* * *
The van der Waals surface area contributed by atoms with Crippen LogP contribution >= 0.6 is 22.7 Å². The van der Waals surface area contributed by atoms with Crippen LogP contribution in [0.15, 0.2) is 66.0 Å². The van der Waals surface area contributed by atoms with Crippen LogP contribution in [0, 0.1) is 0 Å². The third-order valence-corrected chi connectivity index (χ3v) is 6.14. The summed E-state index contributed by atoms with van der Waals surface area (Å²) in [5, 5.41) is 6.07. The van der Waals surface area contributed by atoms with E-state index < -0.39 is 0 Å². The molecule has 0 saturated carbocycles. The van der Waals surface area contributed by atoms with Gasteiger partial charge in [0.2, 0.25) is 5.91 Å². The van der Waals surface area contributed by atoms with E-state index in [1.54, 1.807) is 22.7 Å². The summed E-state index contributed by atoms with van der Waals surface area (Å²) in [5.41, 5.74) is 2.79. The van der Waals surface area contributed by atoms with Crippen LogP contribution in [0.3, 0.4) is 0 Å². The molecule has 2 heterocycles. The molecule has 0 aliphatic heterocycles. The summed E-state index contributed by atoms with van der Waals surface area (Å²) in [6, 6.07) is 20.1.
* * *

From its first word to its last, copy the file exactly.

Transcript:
The van der Waals surface area contributed by atoms with Crippen LogP contribution >= 0.6 is 22.7 Å². The van der Waals surface area contributed by atoms with Crippen LogP contribution in [0.15, 0.2) is 66.0 Å². The van der Waals surface area contributed by atoms with Crippen LogP contribution in [0, 0.1) is 0 Å². The third-order valence-corrected chi connectivity index (χ3v) is 6.14. The summed E-state index contributed by atoms with van der Waals surface area (Å²) in [5, 5.41) is 6.07. The van der Waals surface area contributed by atoms with E-state index < -0.39 is 0 Å². The molecule has 0 saturated carbocycles. The van der Waals surface area contributed by atoms with Gasteiger partial charge in [0.2, 0.25) is 5.91 Å². The van der Waals surface area contributed by atoms with E-state index in [1.54, 1.807) is 22.7 Å². The summed E-state index contributed by atoms with van der Waals surface area (Å²) in [5.41, 5.74) is 2.79. The van der Waals surface area contributed by atoms with Crippen LogP contribution in [0.3, 0.4) is 0 Å². The molecule has 2 heterocycles. The molecule has 0 aliphatic heterocycles. The summed E-state index contributed by atoms with van der Waals surface area (Å²) in [6, 6.07) is 20.1.